Digital care services
As a patient, you can often have a video call with a doctor for an initial assessment of your complaint. Ask the staff at your medical care centre what digital services are available for you.
If you use a digital care service which is not associated with the Swedish medical care system, you have to pay the whole cost of the consultation yourself.
People from various professions work in healthcare. Here follows information about the most common healthcare professions in Sweden:
The doctors at primary care centres are often general practitioners. This means that they look after patients with the most common diseases.
General practitioners are also involved in preventative medicine. This means that they help to prevent disease. This may involve helping people to stop smoking, lose weight or stop drinking alcohol.
The general practitioner you see will also check if you need to visit a doctor who specialises in specific diseases, e.g. an eye doctor or a heart doctor. If this is the case, the general practitioner will send a referral to a specialist clinic where an appointment will be made for you.
Nurses work in almost all the places where you seek medical care. They often work together with other professional groups. Nurses have many different tasks, including caring for sick people, handling medication and carrying out treatments, and taking of samples. Many nurses also have extra training and specialist knowledge in a certain area, such as psychiatry or asthma.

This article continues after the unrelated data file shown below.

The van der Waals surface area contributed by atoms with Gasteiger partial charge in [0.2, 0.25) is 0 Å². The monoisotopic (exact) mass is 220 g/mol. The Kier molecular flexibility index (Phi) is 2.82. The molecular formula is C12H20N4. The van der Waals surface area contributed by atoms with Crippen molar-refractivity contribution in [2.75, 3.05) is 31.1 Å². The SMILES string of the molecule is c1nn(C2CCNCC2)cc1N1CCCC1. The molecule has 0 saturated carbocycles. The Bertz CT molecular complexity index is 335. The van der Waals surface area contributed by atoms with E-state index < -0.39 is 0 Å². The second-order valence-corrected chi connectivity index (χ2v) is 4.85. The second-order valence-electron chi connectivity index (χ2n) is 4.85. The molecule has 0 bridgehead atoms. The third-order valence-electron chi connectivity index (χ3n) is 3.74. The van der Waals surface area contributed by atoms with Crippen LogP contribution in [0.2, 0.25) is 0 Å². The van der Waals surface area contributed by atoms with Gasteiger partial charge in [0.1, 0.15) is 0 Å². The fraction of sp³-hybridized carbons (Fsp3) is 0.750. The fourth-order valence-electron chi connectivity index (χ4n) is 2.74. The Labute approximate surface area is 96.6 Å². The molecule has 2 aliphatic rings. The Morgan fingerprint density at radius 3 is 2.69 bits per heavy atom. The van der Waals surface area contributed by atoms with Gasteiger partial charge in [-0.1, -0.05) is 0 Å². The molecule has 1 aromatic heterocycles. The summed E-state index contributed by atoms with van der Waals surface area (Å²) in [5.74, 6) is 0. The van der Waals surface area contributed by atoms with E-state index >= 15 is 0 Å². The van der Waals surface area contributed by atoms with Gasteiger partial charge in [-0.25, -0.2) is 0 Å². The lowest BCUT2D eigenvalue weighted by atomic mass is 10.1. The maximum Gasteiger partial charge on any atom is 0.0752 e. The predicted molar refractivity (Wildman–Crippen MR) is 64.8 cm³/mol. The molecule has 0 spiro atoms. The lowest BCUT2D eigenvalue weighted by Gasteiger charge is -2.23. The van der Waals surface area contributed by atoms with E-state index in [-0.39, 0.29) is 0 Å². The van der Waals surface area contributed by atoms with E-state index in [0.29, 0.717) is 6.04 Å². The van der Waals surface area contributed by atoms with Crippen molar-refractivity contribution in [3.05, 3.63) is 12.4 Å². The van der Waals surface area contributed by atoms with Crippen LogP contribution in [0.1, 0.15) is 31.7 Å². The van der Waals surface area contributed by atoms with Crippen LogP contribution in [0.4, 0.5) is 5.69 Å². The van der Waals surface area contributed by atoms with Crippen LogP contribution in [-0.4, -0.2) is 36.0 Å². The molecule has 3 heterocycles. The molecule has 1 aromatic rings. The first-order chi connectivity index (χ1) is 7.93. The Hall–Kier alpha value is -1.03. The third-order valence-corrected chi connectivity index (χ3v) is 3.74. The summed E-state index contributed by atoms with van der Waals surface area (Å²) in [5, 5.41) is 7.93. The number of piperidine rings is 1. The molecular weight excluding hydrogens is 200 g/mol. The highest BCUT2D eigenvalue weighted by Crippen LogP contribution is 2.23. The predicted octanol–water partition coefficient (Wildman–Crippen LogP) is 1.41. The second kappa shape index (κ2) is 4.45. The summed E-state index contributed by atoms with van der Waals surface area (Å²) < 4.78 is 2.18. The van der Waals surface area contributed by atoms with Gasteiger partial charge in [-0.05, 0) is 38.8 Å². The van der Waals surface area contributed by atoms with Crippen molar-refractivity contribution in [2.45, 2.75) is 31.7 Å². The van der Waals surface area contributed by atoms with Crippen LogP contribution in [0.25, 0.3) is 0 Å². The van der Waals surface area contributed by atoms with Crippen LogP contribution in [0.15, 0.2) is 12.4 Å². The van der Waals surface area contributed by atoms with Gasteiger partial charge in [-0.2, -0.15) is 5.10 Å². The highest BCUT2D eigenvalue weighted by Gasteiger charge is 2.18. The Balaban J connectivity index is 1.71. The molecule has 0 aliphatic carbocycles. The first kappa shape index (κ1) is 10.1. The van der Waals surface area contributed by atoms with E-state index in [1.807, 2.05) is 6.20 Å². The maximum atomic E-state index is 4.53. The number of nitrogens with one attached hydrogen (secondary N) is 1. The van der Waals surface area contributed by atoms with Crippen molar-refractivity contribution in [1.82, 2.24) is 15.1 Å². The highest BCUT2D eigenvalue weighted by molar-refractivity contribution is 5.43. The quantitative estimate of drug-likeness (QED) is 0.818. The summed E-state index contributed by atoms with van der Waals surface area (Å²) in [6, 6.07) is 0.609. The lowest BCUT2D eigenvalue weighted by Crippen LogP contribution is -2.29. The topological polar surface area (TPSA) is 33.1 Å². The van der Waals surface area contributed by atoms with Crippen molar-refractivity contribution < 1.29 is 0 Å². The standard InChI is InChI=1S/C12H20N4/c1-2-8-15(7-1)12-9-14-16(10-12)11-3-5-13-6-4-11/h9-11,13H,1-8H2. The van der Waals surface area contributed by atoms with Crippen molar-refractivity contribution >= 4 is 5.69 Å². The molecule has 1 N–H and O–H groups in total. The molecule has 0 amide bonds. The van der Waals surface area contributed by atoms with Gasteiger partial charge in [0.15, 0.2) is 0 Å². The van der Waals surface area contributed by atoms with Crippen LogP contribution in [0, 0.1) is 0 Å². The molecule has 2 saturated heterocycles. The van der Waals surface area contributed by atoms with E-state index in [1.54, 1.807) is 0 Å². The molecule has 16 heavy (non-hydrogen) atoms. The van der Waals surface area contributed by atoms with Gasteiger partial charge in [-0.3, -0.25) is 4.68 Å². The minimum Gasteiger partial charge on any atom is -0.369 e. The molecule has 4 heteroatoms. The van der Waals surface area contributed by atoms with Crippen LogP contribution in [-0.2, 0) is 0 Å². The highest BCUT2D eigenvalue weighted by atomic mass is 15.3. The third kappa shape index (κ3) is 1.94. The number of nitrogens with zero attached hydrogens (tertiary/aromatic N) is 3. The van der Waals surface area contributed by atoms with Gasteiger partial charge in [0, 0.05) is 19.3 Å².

Auxiliary nurses work together with doctors and nurses. The perform duties such as taking blood samples and dressing wounds.
Physiotherapists and occupational therapists
A physiotherapist helps people who have problems with their mobility, such as from back pain or after surgery.
An occupational therapist helps people who have had an illness or been injured to function better in their day-to-day lives.
Psychologists, psychiatrists and counsellors
A psychologist, psychiatrist or counsellor helps people who are psychologically unwell, for example because of depression or stress.
A dietician helps people choose what to eat and drink in order to be healthier.
Sweden has both public and private dental care services. Public dental care services are known as Folktandvården. You can choose whether you want to go to Folktandvården or to a private dentist.
Going to the dentist is free of charge until the year in which you turn 23. From 1 January of the year you turn 24, you have to pay.
Example: Pia and Ahmed have to pay for their dental care
Pia and Ahmed both turn 24 in 2022. Pia's birthday is on 1 January and Ahmed's is on 31 December, but both of them have to pay for their visits to the dentist from 1 January 2022.